STATE OF MINNESOTA
IN COURT OF APPEALS
Metropolitan Sports Facilities Commission,
Minnesota Twins Partnership,
a Minnesota General Partnership,
d/b/a Minnesota Twins Baseball Club and
the Minnesota Twins, et al.,
Filed January 22, 2002
Toussaint, Chief Judge
Hennepin County District Court
File No. 0116998
Corey J. Ayling, Andrew J. Shea, Richard L. Evans, Kathleen M. Brennan, McGrann Shea Anderson Carnival Straughn & Lamb, Chartered, 2600 U.S. Bancorp Center, 800 Nicollet Mall, Minneapolis, MN 55402 (for respondent)
Roger J. Magnuson, Peter William Carter, Andre Timothy Hanson, Mitchell W. Granberg, Dorsey & Whitney LLP, 50 South Sixth Street, Suite 1500, Minneapolis, MN 55402-1498 (for appellants)
Mike Hatch, Attorney General, Alan I. Gilbert, Chief Deputy and Solicitor General, Mark B. Levinger, Stuart T. Alger, Assistant Attorneys General, 445 Minnesota Street, Suite 1100, St. Paul, MN 55101-2127 (for amicus curiae State of Minnesota)
William M. Hart, Meagher & Geer P.L.L.P., 4200 Multifoods Tower, 33 South Sixth Street, Minneapolis, MN 55402 (for amicus curiae Charles E. Spevacek)
Considered and decided by Toussaint, Chief Judge, Schumacher, Judge, and Klaphake, Judge.
S Y L L A B U S
I. A use agreement between a governmental sports facilities commission and a professional baseball team may not be a typical commercial lease for which money damages can fully compensate the nonbreaching party for damages, when the agreement provides that the benefit of the bargain to the commission is the team’s promise to play its home games at the publicly funded and operated stadium.
II. A district court does not abuse its discretion when it temporarily enjoins a professional baseball team from breaching its promise to play its home games at a publicly funded and operated stadium pursuant to its use agreement pending resolution of the merits, when the temporary injunction would maintain the status quo under the contract; the contract authorizes remedies available at law or in equity, including injunctive relief and specific performance; the loss of the benefit of the bargain occasioned by the team’s failure to play its home games at the stadium as promised may not be fully compensable by money damages; the commission has established some likelihood of succeeding on the merits; public policy supports issuance of the temporary injunction; and the district court finds the administrative burdens are minimal.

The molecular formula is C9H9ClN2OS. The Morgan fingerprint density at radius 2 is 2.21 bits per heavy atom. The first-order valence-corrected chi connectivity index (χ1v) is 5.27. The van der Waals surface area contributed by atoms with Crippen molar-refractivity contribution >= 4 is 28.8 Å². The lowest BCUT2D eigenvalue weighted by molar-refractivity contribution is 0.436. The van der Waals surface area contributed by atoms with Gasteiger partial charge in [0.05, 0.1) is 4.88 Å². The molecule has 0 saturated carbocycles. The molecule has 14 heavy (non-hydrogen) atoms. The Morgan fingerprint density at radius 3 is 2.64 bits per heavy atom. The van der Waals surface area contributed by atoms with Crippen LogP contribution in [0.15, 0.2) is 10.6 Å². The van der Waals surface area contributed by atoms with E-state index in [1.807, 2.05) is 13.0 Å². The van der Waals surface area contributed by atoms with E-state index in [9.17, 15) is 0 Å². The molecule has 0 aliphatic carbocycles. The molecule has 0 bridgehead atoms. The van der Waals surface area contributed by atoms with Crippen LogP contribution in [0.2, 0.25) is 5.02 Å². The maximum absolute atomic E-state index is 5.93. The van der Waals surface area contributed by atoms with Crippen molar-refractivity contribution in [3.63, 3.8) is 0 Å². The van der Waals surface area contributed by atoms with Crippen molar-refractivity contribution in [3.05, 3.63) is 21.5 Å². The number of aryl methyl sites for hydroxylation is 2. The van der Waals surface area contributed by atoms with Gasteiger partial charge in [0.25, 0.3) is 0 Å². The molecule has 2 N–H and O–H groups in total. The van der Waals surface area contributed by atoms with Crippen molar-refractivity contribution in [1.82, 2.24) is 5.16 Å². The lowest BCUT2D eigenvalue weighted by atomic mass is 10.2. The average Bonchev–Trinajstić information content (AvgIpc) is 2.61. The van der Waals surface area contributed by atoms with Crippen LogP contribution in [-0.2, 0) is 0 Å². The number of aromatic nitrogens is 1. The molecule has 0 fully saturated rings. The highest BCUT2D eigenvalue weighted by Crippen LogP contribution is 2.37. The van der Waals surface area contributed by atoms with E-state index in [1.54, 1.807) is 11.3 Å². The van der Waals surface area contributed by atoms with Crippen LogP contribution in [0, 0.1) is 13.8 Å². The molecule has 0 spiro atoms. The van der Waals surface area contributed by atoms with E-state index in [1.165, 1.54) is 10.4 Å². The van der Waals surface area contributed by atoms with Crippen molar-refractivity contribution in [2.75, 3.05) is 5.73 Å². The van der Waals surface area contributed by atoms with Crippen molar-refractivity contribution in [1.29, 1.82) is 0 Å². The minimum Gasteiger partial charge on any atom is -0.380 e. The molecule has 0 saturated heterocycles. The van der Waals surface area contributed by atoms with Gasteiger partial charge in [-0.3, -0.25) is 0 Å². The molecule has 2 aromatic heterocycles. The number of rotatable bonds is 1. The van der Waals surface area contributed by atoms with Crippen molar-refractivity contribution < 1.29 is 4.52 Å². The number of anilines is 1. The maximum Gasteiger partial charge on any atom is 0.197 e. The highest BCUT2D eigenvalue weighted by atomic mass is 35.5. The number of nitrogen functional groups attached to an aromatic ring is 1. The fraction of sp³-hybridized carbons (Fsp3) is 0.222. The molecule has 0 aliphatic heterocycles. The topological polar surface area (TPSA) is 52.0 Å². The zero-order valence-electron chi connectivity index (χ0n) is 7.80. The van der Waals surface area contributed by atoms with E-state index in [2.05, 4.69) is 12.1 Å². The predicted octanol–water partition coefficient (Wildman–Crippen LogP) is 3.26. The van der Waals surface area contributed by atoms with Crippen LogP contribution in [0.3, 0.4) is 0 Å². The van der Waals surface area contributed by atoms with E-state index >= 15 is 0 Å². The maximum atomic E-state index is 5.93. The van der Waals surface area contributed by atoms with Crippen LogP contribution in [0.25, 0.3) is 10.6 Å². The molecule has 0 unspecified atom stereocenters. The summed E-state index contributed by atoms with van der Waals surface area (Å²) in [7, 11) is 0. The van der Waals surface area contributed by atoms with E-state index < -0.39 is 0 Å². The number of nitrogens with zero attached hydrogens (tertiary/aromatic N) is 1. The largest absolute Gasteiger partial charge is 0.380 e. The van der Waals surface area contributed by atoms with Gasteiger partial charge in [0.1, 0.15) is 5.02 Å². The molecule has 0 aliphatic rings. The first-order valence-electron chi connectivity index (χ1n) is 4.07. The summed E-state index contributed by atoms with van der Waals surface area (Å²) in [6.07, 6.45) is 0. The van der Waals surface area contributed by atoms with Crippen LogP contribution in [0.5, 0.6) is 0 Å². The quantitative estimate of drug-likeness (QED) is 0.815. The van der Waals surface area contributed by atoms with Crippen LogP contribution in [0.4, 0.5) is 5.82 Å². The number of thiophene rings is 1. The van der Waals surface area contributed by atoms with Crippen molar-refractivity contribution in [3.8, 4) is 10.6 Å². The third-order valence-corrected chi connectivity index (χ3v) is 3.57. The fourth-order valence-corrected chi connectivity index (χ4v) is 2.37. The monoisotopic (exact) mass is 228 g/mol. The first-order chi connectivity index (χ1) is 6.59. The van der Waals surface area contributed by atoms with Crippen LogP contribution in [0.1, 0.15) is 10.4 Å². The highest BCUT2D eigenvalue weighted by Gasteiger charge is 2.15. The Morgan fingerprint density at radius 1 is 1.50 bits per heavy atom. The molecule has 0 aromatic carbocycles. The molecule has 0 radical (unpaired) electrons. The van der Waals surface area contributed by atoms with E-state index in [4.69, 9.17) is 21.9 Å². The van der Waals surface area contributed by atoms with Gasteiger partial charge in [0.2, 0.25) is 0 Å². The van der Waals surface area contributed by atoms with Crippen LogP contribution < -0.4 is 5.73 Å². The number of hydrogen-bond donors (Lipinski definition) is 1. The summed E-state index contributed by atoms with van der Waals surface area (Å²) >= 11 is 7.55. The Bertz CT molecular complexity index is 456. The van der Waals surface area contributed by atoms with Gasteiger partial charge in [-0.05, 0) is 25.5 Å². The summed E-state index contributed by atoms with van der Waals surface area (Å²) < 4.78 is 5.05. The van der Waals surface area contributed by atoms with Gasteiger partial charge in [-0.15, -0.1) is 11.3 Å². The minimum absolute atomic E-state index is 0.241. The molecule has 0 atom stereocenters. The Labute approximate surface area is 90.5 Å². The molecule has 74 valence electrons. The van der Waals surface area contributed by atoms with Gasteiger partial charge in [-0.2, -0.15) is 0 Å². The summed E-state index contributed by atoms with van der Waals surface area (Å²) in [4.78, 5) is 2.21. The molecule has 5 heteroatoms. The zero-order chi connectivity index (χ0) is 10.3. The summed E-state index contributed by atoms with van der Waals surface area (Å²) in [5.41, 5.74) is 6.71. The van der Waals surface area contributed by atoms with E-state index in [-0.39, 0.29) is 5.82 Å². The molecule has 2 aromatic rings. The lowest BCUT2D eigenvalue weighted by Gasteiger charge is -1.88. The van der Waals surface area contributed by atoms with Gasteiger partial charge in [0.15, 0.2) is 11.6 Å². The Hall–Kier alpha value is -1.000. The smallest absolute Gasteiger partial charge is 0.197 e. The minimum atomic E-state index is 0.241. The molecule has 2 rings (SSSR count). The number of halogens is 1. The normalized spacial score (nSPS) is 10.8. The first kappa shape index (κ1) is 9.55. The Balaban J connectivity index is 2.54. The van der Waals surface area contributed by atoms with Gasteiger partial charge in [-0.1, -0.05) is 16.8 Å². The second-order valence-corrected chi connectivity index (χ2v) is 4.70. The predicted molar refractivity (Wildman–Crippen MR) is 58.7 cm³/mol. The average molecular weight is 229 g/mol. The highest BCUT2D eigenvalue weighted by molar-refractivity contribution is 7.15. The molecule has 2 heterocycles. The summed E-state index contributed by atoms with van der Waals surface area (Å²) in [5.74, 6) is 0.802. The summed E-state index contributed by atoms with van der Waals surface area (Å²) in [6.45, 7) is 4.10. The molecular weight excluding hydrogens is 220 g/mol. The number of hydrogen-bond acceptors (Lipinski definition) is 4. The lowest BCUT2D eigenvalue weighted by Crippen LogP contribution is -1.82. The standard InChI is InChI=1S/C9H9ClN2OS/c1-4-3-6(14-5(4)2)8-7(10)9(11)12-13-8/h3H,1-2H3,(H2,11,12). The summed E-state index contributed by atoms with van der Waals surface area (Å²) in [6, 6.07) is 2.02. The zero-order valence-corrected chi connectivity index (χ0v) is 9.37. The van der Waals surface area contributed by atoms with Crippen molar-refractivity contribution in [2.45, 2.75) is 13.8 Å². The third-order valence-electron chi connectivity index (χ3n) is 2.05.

III. Temporary injunctive relief is available under appropriate circumstances in a case involving a tortious-interference-with-contract claim.
O P I N I O N
TOUSSAINT, Chief Judge
Appellants Minnesota Twins Partnership and Major League Baseball challenge the temporary injunction (1) requiring the Twins to play their 2002 home schedule at the Hubert H. Humphrey Metrodome stadium; (2) enjoining Major League Baseball from interfering with the contract; (3) enjoining the Twins from taking action that would prevent them from playing their 2002 home schedule at the Metrodome; and (4) enjoining the sale of the Twins unless the new owner agrees to comply with the lease terms requiring the Twins to play their 2002 home schedule at the Metrodome. Because the district court did not abuse its discretion in issuing the temporary injunction against the Twins and Major League Baseball to maintain the status quo pending resolution of the merits, we affirm.
The Minnesota Twins (Twins), a privately owned and operated baseball team, are a member of Major League Baseball. Major League Baseball is an unincorporated association of 30 major-league baseball teams. The Metropolitan Sports Facilities Commission (the commission) is a Minnesota governmental entity that was created in 1977 to construct and operate the Hubert H. Humphrey Metrodome in Minneapolis.
The use agreement between the Twins and the commission has been amended over the years and is governed by both legislation and the parties’ agreements. As originally enacted, the legislation required that the use agreement be no longer than 30 years and no shorter than the term of the bonds used to finance the stadium. Minn. Stat. § 473.581, subd. 3(a) (1978). In 1979, the legislature amended the act so that the agreement could “provide for termination upon conditions related and limited to the bankruptcy, insolvency, or financial capability of the organization.” 1979 Minn. Laws ch. 203, § 8.